Fangirl was one of my favorite books a couple years ago and I enjoyed all the Simon Snow parts, but I wasn’t sure if I wanted to read Carry On. I’m glad I chose to because I read this behemoth in a DAY and it was so much fun! From the first chapter, I was hooked. I loved the Harry Potterness that felt like a wink wink rather than something derivative. It felt clever and like a magical system and fantasy world fully realized on its own, with parallels and allusions for Potter fans to find. I also liked the allusions to past events and adventures in Simon’s world. Plus Simon’s preoccupation with food was adorable and very funny.
At first, the spells annoyed me but then I decided I liked them- instead of made up words like Alohamora, they are rooted in the power of real-life words and phrases, like Up up and away– it’s more about the intention behind the words. And I liked the Humdrum business! The mystery was intriguing and I liked the different viewpoints which helped piece it all together.
I loved (most) of the characters and I REALLY loved Simon, Baz, and Penelope. All amazing for different reasons…. sort of Harry/Draco/Hermione in this case! Simon and Penny had the best friendship, she might have been my favorite. As far as romance, I could have done with more (on the page) kissing but I always want more kissing and oh my god the first kiss was worth the wait! The tension throughout the book between Simon and Baz was unreal! Hate to love is the best and they had such chemistry. I loved watching their relationship shift.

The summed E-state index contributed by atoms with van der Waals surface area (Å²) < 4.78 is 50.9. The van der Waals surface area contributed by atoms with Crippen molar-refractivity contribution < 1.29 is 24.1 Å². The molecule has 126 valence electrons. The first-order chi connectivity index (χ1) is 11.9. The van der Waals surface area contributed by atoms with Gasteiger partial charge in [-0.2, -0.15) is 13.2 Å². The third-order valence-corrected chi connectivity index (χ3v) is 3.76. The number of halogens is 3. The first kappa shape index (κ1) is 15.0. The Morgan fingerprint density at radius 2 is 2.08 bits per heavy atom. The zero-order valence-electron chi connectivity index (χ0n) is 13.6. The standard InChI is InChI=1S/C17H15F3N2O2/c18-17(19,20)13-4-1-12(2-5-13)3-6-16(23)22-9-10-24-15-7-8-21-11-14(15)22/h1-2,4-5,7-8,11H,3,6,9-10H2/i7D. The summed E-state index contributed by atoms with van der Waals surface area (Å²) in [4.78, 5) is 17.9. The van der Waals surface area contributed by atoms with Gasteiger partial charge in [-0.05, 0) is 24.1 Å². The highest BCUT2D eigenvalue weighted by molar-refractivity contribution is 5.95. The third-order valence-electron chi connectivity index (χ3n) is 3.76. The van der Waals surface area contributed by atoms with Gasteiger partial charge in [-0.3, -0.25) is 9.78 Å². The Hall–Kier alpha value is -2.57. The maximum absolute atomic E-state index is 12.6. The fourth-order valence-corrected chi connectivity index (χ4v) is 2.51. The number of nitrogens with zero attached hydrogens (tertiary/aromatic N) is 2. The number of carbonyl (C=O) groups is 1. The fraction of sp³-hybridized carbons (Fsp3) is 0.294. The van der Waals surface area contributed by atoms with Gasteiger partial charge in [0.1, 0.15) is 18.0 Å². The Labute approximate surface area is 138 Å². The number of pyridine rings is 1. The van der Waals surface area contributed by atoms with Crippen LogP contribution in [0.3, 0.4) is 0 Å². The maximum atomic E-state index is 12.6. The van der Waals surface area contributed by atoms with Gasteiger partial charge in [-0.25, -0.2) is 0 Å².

My main gripe is that I wish a few of the revelations had come to light in the end. I feel like we as an audience knew enough but I wanted the characters to uncover the truth too. Particularly related to the Lucy chapters. But otherwise, this was super fun and makes me want to read Fangirl again as well. If you like hate-to-love romance, a cheeky magical system, character friendships, and easy to understand but well-done world building, read Carry On. It’s worth it.
Simon Snow is the worst chosen one who’s ever been chosen.
That’s what his roommate, Baz, says. And Baz might be evil and a vampire and a complete git, but he’s probably right.
Half the time, Simon can’t even make his wand work, and the other half, he sets something on fire. His mentor’s avoiding him, his girlfriend broke up with him, and there’s a magic-eating monster running around wearing Simon’s face. Baz would be having a field day with all this, if he were here—it’s their last year at the Watford School of Magicks, and Simon’s infuriating nemesis didn’t even bother to show up.
Carry On is a ghost story, a love story, a mystery and a melodrama. It has just as much kissing and talking as you’d expect from a Rainbow Rowell story—but far, far more monsters.